The door just closed on our last guest.
I’m writing this on the Friday after Thanksgiving and our home suddenly and abruptly, has become eerily quiet. Hours before, it was full of laughter, music and life. Now, the silence is deafening.
Thanksgiving is my favorite holiday of the year. It is the only time when my entire family assembles in our home to give thanks and celebrate together as family. The excitement leading up to the holiday begins months in advance and the moment it is over, I can only describe as empty ... hollow ... as if it never really happened.
I walk through the house and I’m reminded it did happen. The child’s sock, laying on the floor next to the fireplace. The gray rock soaking in a bowl of white vinegar as part of my grandson’s science experiment. Leftover turkey in the refrigerator and empty pizza boxes in the garbage.
The weekend after Thanksgiving is always a let-down. The emotional high of being with family has dissipated and the realization that there is now 52 weeks until our next get-together is tough to accept.
We want to see each other more but are spread from east coast to west, and from the gulf shores to Chicago. Distance, schedules, school, work ... it’s makes seeing family and loved ones difficult, but we all commit each year that no matter what is going on in our lives, we’ll gather on Thanksgiving.
I’m at the age where I’ve lost friends and family. Never expected, but when you have life, eventually there will be death. I’ve made a commitment to myself that I’ll never leave things unsaid. I tell everyone how much I love them. I hug, kiss, make eye contact and smile.
Even though my wife, sisters and brothers-in-law are adults with children, on Thanksgiving, we become children again. We coordinate pajamas, so everyone who assembles in our home for few days of festivities are all dressed in the same pj’s at night and take a group picture while sitting on our staircase.
This year, we had a country karaoke night even though not a one of us could carry a tune. We laughed until our sides hurt. We ate until we thought we’d burst. We told stories and spent time in a circle before our Thanksgiving meal and openly talked about our year and all we are thankful for.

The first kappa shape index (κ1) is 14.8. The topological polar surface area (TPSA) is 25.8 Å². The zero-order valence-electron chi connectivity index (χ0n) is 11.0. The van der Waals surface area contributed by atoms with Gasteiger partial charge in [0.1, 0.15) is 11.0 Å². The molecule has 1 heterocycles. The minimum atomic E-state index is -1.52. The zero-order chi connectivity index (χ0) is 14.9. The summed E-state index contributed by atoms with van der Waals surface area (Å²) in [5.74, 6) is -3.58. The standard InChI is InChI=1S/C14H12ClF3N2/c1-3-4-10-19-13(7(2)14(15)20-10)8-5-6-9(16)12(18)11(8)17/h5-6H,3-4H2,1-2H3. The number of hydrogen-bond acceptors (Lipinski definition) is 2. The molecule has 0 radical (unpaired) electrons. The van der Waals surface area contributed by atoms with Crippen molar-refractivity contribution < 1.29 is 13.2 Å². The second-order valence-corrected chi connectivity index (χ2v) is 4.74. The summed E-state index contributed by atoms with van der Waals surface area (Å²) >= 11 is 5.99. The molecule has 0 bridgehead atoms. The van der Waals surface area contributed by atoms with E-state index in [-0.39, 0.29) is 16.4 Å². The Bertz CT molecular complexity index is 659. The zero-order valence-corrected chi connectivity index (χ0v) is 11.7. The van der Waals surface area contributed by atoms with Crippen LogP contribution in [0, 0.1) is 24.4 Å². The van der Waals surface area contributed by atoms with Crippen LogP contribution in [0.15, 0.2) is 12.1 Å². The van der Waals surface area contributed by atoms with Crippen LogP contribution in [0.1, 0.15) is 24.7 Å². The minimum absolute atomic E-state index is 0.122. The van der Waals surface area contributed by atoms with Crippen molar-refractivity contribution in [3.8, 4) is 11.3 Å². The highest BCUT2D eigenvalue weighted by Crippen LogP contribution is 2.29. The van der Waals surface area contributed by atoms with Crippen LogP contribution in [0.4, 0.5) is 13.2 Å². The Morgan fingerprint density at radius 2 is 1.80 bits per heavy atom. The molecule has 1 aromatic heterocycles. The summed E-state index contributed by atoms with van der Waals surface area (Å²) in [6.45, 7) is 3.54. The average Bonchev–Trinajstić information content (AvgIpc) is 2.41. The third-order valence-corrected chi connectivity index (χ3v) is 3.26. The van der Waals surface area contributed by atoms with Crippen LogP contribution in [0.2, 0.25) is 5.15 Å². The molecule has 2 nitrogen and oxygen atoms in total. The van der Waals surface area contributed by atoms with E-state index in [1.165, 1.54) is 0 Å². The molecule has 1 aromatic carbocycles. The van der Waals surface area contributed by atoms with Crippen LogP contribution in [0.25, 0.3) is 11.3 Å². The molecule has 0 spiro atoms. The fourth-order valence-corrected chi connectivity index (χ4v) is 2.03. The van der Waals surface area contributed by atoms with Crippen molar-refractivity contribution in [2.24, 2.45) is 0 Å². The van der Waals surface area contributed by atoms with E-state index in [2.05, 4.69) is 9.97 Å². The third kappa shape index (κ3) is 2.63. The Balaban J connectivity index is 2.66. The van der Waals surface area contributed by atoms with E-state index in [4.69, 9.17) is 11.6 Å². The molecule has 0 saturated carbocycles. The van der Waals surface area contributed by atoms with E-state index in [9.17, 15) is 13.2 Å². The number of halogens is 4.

Like any large family, we have health challenges, career problems, financial woes and all, but our focus at this moment is on the multitude of blessings ... and we have many.
I’m thankful for my wife of 44 years, my three grown children, my son-in-law, nieces and nephews, my sisters and their husbands and their children and grandchildren. I am thankful I have a career and good work to do. I am a blessed man.
I’m also thankful for my relationship with you. I love writing to you each week and I equally love hearing back from you via email and the occasional letter in the mail. I do my best to answer every correspondence. I am always delighted to hear from you.
This column has mushroomed in popularity, which I believe proves readers want more positive, uplifting and encouraging content in the newspaper. I think newspapers often suffer from a “kill the messenger syndrome” by focusing and printing the negative news, but not this newspaper. This publication understands the value in positive content.
I’m grateful for Publisher Tom Schmitt and Managing Editor Courtney Brummer-Clark of this great newspaper, who see value in the positive content I work hard to bring you every week. My focus is to bring an optimistic balance to the flurry of negativity. I’m so grateful to you for coming back each week. Thank you.
So, Thanksgiving 2019 has passed and 2020 is already in the planning stages. Christmas is coming and a New Year will be upon us before we know it. This is my 49th column of the year and somewhere around 175 total. Where does the time go?
Happy belated Thanksgiving.
— Gary W. Moore is a freelance columnist, speaker and author of three books including the award-winning, critically acclaimed, “Playing with the Enemy.” Follow Gary on Twitter @GaryWMoore721 and at garywmoore.com.